|Titre :||Prison-based needle and syringe programmes (PNSP) - Still highly controversial after all these years (2016)|
|Auteurs :||H. STÖVER ; F. HARIGA|
|Type de document :||Article : Périodique|
|Dans :||Drugs: Education, Prevention and Policy (Vol.23, n°2, April 2016)|
|Article en page(s) :||103-112|
|Discipline :||MAL (Maladies infectieuses / Infectious diseases)|
Thésaurus TOXIBASEPRISON ; VIH ; REDUCTION DES RISQUES ; HEPATITE ; INJECTION ; PROGRAMME ; ECHANGE DE SERINGUES ; EFFICACITE
Aims: In most countries, the spread of HIV and hepatitis C in prisons is clearly driven by injecting drug use with many infected prisoners who are unaware of their infection status. Despite many studies confirming the facts about risk behaviour and the prison setting as a risk environment for maintaining or taking up of risk behaviour, little progress has been made around effective and efficient infectious prophylaxis by means of prison-based needle and syringe programs and associated education. The aim of this contribution is to study why effective and efficient prevention models applied in the community (like PNSP) are very rarely implemented in prison settings.
Findings: Only approximately 60 out of more than 10,000 prisons worldwide provide needle exchange in prisons. A United Nations Office on Drugs and Crime (UNODC) handbook on the implementation of prison-based needle exchange has been elaborated to better inform and guide officials in the Ministries of Justice, Health and people in charge of healthcare in prisons. It integrates the views and experiences of many experts throughout the world.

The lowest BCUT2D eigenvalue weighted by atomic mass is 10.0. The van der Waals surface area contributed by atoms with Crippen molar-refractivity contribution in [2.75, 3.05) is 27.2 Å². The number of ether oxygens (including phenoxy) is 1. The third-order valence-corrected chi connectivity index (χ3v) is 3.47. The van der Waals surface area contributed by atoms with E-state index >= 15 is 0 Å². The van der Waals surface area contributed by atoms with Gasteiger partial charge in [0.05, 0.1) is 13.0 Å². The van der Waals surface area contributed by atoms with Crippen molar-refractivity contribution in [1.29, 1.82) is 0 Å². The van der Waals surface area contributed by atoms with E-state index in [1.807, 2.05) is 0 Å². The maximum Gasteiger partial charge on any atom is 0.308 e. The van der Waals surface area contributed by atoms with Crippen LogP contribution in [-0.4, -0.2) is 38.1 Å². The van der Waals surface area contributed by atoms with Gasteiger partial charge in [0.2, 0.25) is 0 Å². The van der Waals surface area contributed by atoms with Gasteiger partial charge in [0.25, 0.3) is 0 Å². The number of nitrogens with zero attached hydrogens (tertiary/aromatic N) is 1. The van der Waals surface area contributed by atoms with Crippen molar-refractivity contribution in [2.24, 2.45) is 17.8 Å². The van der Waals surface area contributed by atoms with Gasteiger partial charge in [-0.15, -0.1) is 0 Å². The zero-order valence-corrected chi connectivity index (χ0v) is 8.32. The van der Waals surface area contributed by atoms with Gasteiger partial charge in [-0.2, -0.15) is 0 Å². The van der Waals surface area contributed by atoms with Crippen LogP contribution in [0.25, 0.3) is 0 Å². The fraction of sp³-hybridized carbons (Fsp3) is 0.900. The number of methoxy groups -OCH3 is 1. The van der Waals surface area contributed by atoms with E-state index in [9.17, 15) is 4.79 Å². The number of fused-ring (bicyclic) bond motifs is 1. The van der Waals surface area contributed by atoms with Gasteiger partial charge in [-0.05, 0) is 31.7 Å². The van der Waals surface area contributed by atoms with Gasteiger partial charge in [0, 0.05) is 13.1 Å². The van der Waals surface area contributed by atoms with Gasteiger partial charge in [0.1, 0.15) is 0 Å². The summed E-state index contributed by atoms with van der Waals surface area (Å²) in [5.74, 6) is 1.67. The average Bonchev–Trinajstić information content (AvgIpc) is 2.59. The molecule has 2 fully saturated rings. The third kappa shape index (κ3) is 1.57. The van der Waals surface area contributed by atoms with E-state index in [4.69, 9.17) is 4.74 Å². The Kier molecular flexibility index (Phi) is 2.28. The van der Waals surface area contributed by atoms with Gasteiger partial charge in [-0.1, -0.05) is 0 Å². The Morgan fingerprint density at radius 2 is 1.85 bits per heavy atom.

Conclusions: The key problem apart from political problems in implementing prison-based needle and syringe programmes (PNSP) remains the lack of guarantee of confidentiality to prisoners. This is hindering prisoners from participating in the programmes continuously. The second problem is that HIV/AIDS and opioid consumption are no longer the key drivers of the debate around drugs and infectious diseases in prisons, but instead new psychoactive substances (NPS) and steroids have become issues. In many countries, the HIV rate among drug using prisoners is lower compared 20 years ago (e.g. Western Europe). While hepatitis C is by far the most prevalent infectious disease, it has been neglected by policy makers. It has been difficult to develop momentum to legitimise concerted action to prevent the spread of infectious diseases. The handbook of the UNODC aims to serve as a basis for the implementation of PNSPs.
|Domaine :||Drogues illicites / Illicit drugs|
|Sous-type de document :||Revue de la littérature / Literature review|
|Affiliation :||Faculty of Health and Social Work, Frankfurt University of Applied Sciences, Institute for the Study of Addiction, Frankfurt am Main, Germany|